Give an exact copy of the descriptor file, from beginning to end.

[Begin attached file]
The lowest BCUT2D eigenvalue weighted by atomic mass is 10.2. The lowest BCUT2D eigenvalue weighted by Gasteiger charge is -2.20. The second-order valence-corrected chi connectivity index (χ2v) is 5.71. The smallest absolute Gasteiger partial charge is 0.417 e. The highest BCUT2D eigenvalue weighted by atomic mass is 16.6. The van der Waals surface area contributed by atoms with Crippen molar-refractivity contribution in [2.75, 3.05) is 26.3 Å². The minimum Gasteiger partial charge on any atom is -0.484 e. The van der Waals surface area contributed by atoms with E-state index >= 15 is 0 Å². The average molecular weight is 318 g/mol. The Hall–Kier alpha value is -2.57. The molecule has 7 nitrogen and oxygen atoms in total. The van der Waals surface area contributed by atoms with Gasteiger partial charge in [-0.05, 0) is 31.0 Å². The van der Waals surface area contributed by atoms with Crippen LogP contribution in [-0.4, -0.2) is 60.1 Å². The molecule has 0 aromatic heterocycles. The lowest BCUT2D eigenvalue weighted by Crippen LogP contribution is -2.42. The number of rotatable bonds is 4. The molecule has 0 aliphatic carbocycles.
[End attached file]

The lowest BCUT2D eigenvalue weighted by atomic mass is 10.2. The lowest BCUT2D eigenvalue weighted by Gasteiger charge is -2.20. The second-order valence-corrected chi connectivity index (χ2v) is 5.71. The smallest absolute Gasteiger partial charge is 0.417 e. The highest BCUT2D eigenvalue weighted by atomic mass is 16.6. The van der Waals surface area contributed by atoms with Crippen molar-refractivity contribution in [2.75, 3.05) is 26.3 Å². The minimum Gasteiger partial charge on any atom is -0.484 e. The van der Waals surface area contributed by atoms with E-state index >= 15 is 0 Å². The average molecular weight is 318 g/mol. The Hall–Kier alpha value is -2.57. The molecule has 7 nitrogen and oxygen atoms in total. The van der Waals surface area contributed by atoms with Gasteiger partial charge in [-0.05, 0) is 31.0 Å². The van der Waals surface area contributed by atoms with Crippen LogP contribution in [-0.4, -0.2) is 60.1 Å². The molecule has 0 aromatic heterocycles. The lowest BCUT2D eigenvalue weighted by Crippen LogP contribution is -2.42. The number of rotatable bonds is 4. The molecule has 0 aliphatic carbocycles.